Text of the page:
Credit card number validating

In other words, if you were creating a new card number and wanted to find the right checksum digit, you'd total up the other digits as shown above except that you wouldn't have the initial digit (2).1 0 4 6 2 2 0 1 8 8 1 4 6 1 0 4 6 2 2 = 58 Using the total (58) you'd take the next highest number that is evenly divisible by ten and subtract the total from this to produce the proper checksum digit (60 - 58 = 2 in this case).It can also help you by eliminating processing on the server for card numbers that are obviously not valid.Here's how the algorithm for the Luhn formula works.Starting with a given credit card number, 1 2 3 4 - 5 6 7 8 - 9 0 1 2 - 3 4 5 2 we reverse the number, removing any non-numeric characters, to create a new string of digits like this (note that the checksum is now the first digit): 2 5 4 3 2 1 0 9 8 7 6 5 4 3 2 1 Now we'll look at each individual digit.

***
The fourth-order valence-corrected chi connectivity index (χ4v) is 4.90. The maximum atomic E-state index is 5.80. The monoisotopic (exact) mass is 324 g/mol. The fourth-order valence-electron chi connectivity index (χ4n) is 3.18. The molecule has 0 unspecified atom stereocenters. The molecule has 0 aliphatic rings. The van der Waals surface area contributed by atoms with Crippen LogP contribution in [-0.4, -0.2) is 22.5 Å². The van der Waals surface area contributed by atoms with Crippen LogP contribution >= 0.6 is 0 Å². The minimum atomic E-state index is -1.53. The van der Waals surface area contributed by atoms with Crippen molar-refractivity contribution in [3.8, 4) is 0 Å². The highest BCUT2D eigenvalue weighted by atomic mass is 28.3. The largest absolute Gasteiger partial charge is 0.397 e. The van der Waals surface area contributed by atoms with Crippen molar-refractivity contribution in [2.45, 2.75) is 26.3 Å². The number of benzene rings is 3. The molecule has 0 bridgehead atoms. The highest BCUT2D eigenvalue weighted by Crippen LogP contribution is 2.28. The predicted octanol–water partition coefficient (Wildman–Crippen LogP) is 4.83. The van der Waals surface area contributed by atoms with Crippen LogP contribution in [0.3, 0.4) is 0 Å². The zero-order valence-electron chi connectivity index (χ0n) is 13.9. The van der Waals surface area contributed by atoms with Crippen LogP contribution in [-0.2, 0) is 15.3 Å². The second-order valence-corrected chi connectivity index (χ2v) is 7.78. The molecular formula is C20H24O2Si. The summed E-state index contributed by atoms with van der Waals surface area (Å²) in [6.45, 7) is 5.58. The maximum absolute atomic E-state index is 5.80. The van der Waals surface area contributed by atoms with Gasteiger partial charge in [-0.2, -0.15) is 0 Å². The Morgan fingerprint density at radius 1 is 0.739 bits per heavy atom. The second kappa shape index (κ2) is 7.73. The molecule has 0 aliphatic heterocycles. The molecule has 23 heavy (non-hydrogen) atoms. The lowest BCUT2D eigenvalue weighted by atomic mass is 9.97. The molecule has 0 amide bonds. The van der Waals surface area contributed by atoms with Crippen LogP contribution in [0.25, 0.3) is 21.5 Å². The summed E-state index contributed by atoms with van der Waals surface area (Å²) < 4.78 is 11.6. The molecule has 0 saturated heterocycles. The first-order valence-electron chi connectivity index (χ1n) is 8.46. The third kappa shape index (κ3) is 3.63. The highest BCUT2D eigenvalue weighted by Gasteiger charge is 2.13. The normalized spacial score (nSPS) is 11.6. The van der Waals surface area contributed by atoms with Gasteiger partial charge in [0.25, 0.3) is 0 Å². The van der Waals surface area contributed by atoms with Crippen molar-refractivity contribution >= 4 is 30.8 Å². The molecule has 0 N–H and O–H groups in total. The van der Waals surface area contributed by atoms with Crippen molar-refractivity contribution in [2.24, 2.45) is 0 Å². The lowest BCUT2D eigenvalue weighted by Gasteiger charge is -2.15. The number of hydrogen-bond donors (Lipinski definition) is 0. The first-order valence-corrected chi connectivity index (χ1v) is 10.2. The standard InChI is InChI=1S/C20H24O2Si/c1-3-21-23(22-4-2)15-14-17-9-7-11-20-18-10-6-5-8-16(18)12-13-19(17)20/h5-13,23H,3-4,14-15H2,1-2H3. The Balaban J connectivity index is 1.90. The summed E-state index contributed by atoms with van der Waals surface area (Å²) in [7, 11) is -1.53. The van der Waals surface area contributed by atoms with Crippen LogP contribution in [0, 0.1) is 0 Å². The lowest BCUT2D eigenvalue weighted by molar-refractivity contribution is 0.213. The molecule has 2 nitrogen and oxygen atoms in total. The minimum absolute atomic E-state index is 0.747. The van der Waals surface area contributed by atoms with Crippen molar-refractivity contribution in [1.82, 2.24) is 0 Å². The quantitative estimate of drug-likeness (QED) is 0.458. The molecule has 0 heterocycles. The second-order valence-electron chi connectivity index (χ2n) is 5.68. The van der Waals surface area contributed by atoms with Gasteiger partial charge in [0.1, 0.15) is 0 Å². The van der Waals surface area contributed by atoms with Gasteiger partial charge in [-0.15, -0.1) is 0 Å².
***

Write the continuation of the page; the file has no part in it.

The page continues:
This code sample demonstrates the algorithm for validating a credit card number.The Luhn algorithm is primarily used for the validation of credit card numbers.Not only does this provide a catcher for data-entry errors, it also doubles as a weak security tool. That means you can do whatever you want with it — use it in commercial projects, modify it, sell it — as long as you include the copyright notice and licence text.Credit cards on the web sites have become just about as ubiquitous as sign-in forms.

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